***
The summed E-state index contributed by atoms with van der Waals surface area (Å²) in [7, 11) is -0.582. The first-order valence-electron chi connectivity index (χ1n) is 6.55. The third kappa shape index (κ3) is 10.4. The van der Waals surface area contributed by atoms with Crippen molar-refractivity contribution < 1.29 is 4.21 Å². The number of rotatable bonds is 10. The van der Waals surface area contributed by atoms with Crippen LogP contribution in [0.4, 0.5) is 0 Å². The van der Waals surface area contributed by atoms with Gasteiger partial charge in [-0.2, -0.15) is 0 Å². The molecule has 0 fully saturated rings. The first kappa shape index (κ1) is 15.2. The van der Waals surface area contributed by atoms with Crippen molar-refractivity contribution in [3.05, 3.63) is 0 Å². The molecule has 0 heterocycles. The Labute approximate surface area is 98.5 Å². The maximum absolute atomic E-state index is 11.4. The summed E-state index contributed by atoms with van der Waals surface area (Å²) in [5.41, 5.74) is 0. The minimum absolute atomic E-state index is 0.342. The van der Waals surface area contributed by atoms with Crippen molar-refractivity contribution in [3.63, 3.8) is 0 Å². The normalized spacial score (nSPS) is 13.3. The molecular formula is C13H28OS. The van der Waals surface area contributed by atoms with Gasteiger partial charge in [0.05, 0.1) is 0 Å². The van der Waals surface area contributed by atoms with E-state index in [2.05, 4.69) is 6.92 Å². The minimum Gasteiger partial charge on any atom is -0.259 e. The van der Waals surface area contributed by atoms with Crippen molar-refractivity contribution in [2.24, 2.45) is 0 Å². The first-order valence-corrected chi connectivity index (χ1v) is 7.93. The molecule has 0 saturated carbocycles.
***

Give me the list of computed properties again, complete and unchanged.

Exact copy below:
The summed E-state index contributed by atoms with van der Waals surface area (Å²) in [7, 11) is -0.582. The first-order valence-electron chi connectivity index (χ1n) is 6.55. The third kappa shape index (κ3) is 10.4. The van der Waals surface area contributed by atoms with Crippen molar-refractivity contribution < 1.29 is 4.21 Å². The number of rotatable bonds is 10. The van der Waals surface area contributed by atoms with Crippen LogP contribution in [0.4, 0.5) is 0 Å². The van der Waals surface area contributed by atoms with Gasteiger partial charge in [-0.2, -0.15) is 0 Å². The molecule has 0 fully saturated rings. The first kappa shape index (κ1) is 15.2. The van der Waals surface area contributed by atoms with Crippen molar-refractivity contribution in [3.05, 3.63) is 0 Å². The molecule has 0 heterocycles. The Labute approximate surface area is 98.5 Å². The maximum absolute atomic E-state index is 11.4. The summed E-state index contributed by atoms with van der Waals surface area (Å²) in [5.41, 5.74) is 0. The minimum absolute atomic E-state index is 0.342. The van der Waals surface area contributed by atoms with Crippen molar-refractivity contribution in [3.63, 3.8) is 0 Å². The normalized spacial score (nSPS) is 13.3. The molecular formula is C13H28OS. The van der Waals surface area contributed by atoms with Gasteiger partial charge in [0.05, 0.1) is 0 Å². The van der Waals surface area contributed by atoms with E-state index in [2.05, 4.69) is 6.92 Å². The minimum Gasteiger partial charge on any atom is -0.259 e. The van der Waals surface area contributed by atoms with Crippen molar-refractivity contribution in [2.24, 2.45) is 0 Å². The first-order valence-corrected chi connectivity index (χ1v) is 7.93. The molecule has 0 saturated carbocycles.